Fri. Jan 22nd, 2021

Increased competition from Over-the-Top (OTT) Subscription Video on Demand (SVOD) providers such as Netflix and Amazon Prime is posing significant challenges for satellite operators. Moreover, the vast amount of choice that consumers have in terms of pay-TV offerings puts pressure on operators to lower the price of their service.

Despite these issues, the satellite industry is growing. Dataxis found that between Q2 2016 and Q2 2017, the Direct-to-Home (DTH) satellite broadcasting market grew by 7 million subscribers from 238 million to 245 million compared with cable, which fell by roughly the same amount. One asset satellite can use to remain viable is Big Data. Operators have used Artificial Intelligence (AI) — more specifically, machine learning — to predict and analyze data for years, helping them better address different market segments and create more tailored subscription packages. With the explosion of OTT and multiscreen services, operators can collect an increased volume, variety and velocity of viewership data from multiple connected devices.

While big data opens up new opportunities for satellite operators, changes are on the horizon. General Data Privacy Regulation (GDPR) will come into effect across the European Union (EU) in 2018, making the extraction of actionable insights from TV operators’ viewership data both increasingly appealing (e.g., as a way to reduce reliance on third-party data for targeting) and increasingly challenging (e.g., more stringent due to regulations). With GDPR there are new obligations. Consent from consumers is absolutely mandatory, and operators are required to make their subscribers aware of the data collected at all steps of the process. GDPR has the potential to impact more than just European pay-TV audiences. In fact, it’s anticipated to act as a template for legislation in other parts of the world.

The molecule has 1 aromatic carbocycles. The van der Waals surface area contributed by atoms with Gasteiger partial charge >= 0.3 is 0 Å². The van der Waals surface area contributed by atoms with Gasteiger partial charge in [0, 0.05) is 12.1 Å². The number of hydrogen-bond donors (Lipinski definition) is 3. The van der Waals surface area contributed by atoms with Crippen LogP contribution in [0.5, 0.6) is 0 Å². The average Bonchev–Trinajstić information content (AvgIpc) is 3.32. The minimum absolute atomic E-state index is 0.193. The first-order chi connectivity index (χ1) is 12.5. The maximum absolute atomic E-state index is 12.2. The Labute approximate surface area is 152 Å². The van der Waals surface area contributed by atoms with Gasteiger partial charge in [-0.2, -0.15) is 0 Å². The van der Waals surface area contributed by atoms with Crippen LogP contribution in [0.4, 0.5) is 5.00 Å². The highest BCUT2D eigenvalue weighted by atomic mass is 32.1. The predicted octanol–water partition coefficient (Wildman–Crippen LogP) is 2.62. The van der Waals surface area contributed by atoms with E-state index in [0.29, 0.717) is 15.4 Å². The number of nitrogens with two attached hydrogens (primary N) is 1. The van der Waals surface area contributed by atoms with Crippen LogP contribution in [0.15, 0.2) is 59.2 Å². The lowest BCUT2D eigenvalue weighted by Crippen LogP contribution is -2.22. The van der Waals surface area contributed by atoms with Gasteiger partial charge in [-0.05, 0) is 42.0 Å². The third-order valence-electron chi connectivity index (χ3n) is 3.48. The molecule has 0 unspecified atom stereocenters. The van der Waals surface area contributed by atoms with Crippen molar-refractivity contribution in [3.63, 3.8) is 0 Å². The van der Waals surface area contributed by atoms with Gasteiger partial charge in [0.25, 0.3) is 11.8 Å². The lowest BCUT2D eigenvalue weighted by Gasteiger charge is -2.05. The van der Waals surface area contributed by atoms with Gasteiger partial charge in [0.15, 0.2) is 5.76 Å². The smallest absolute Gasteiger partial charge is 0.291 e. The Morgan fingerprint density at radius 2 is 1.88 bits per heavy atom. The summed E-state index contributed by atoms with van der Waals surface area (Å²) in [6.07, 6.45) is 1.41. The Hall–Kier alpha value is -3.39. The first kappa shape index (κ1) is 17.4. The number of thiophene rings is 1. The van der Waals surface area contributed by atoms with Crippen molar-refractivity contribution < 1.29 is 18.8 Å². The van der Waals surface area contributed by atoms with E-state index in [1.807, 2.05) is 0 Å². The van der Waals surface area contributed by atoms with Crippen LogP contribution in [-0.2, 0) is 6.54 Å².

So how hard will it be to collect data once GDPR is passed? While consumers are used to providing data on the internet, it’s usually for free services such as social media. Subscribers may be more reluctant to pay a satellite operator who already charges a monthly subscription with that information. On the other hand, satellite operators have been in business for quite some time; therefore, they are generally trusted by subscribers and may have an easier time getting subscriber approval to collect data compared with OTT service providers, who are newer entrants to the pay-TV market.

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Article Credit: VS

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